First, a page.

News / USA

Obama: 'Enormous' Progress With Financial Reform, Other Actions

TEXT SIZE - +

President Barack Obama took time at the end of a busy week Friday to cite what he says is enormous progress in repairing the U.S. economy.  The president faces ongoing criticism of his policies from opposition Republicans.

The most significant legislative accomplishment for the president and majority Democrats since the historic health care overhaul achieved earlier this year, is the financial regulatory reform bill Mr. Obama signed on Thursday.

It is the outcome of almost two years of intense debate on Capitol Hill concerning the best ways to respond to excesses on Wall Street, protect consumers, and avoid another financial system collapse.

Speaking in the White House Roosevelt Room, the president said the new law will protect consumers and the economy from recklessness and irresponsibility that led to the worst financial breakdown since the Great Depression.

"It's a reform that will help us put a stop to the abusive practices of mortgage lenders and credit card companies and ensure that people get the straight, unvarnished information that they need before they take out a loan or open a credit card," he said. "It will bring the shadowy deals that caused the financial crisis into the light of day, and it will end taxpayer bailouts of Wall Street firms and give shareholders a say on executive compensation."

To underscore his points, the president referred to a new report by Ken Feinberg, who Mr. Obama appointed to oversee compensation issues.  The report said 17 banks gave top executives $1.6 billion in bonuses while they were receiving billions of dollars in government bailout funds.

The president pointed to two other achievements - a six-month extension of emergency government benefits for people out of work, and an initiative to reduce waste in government.

Mr. Obama pressed for Senate action on another piece of legislation; tax incentives and lending for small businesses.  And he sounded a theme he will use as he campaigns for Democratic candidates before the November mid-term congressional elections.

"The folks who I have met with across this country, they cannot afford any more political games," he said.  "They need us to do what they sent us here to do.  They didn't send us here to wage a never-ending campaign; they didn't send us here to do what is best for our political party.  They sent us here to do what is best for the United States of America and all our citizens, whether Democrats or Republicans or Independents.  In other words, they sent us here to govern."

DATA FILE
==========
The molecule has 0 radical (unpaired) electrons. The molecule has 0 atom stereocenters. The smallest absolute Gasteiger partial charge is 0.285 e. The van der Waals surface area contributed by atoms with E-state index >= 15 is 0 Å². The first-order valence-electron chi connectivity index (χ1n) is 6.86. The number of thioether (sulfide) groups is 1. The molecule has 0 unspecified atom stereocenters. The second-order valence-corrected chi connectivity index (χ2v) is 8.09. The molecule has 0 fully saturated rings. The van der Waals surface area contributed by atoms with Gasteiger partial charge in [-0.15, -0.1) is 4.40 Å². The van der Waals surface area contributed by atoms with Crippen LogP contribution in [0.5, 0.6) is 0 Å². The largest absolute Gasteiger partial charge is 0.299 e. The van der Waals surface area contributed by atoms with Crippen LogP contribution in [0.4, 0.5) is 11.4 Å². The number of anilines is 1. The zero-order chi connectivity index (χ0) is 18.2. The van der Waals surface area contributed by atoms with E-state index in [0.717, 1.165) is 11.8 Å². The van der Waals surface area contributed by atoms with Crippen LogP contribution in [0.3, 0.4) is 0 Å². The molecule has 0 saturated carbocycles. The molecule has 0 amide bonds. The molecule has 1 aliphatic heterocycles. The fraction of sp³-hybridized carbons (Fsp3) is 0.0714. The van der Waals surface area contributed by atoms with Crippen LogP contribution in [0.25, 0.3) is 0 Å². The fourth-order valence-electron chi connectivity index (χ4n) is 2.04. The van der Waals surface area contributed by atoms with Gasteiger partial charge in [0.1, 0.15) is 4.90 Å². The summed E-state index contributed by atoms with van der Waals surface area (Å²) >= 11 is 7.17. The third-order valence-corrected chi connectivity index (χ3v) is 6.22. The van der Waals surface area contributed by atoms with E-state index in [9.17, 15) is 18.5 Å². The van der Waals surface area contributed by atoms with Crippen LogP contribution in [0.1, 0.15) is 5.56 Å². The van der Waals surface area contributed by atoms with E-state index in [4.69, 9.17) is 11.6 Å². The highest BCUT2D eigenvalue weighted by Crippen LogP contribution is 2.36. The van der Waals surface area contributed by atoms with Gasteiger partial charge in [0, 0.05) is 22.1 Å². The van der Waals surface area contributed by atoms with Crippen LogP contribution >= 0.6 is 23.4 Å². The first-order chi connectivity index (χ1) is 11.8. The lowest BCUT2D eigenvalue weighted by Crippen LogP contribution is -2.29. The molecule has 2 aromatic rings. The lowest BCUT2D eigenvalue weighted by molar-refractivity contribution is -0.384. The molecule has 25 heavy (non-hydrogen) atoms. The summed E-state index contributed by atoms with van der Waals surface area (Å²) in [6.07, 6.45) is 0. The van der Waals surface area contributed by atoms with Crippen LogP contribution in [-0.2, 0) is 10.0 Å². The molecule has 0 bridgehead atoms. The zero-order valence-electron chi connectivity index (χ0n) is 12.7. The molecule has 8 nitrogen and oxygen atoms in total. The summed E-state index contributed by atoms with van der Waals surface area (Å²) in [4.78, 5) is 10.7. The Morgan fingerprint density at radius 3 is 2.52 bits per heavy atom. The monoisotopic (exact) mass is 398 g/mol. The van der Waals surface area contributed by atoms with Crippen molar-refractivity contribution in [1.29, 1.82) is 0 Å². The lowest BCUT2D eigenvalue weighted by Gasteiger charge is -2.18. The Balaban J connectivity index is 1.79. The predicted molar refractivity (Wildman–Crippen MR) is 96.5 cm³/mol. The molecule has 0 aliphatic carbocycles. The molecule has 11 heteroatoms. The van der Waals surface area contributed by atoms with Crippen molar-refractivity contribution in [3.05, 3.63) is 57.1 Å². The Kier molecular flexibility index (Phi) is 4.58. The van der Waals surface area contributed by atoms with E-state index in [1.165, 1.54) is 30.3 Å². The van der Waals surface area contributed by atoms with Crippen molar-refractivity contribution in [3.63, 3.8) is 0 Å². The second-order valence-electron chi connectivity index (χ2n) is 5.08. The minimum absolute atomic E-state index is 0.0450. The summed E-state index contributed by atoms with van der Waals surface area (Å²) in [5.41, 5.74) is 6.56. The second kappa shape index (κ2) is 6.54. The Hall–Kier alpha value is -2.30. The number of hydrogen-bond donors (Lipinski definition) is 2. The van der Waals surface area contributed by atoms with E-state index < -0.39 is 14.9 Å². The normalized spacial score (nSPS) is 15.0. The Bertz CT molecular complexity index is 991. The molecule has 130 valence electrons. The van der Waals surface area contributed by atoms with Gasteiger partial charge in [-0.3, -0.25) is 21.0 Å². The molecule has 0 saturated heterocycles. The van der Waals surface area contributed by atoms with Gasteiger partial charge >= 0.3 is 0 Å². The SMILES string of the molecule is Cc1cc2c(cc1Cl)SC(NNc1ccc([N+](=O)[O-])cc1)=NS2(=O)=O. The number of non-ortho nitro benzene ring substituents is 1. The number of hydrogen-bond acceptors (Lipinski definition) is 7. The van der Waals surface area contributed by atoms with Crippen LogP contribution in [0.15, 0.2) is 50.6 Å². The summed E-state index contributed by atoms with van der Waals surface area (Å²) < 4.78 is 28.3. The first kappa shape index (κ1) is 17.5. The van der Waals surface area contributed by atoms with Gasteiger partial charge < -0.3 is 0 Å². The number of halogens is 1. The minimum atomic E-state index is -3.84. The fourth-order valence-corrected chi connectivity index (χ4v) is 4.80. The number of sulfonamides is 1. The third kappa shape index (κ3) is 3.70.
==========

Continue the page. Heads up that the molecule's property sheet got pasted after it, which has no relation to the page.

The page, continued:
As the president spotlights achievements, Republicans continue to criticize him on virtually every one of his policies.  Indiana Republican Mike Pence asserted that President Obama's policies and those of Democrats will lead to huge tax increases.

"As we have done on their failed stimulus policy, as we have did on their national energy tax, as we did on their government take over of health care, House Republicans will stand in the gap to protect taxpayers from the largest tax increase in American history," he said.

Democratic leaders meanwhile cited Republican opposition as they acknowledged they had given up on passing comprehensive clean energy/climate change legislation before the August recess.

Senate Majority Leader Harry Reid said "Unfortunately this time we don't have a single Republican to work with in achieving this goal," Reid said.  "For me, it is terribly disappointing."

"We will continue to work with the senators to craft important, comprehensive legislation," said Carol Browner, Director of the White House Office on Energy and Climate Change Policy.

Having accomplished the bulk of the pre-congressional recess agenda, the president will increasingly focus on the November congressional elections, campaigning for Democrats and pressing his messages about economic recovery.

The White House announced he will travel to New Jersey next week, a state that remains strongly Democratic.  The unemployment rate there is about 9.6 percent, slightly more than the national level.

Also announced, presidential visits next week and in early August to Chrysler, General Motors and Ford automobile plants in Michigan and Chicago, Illinois. The White House says these will highlight a U.S. auto industry that is strengthening as a result of the president's actions to save it.

You May Like

Wikipedia Proves Useful for Tracking Flu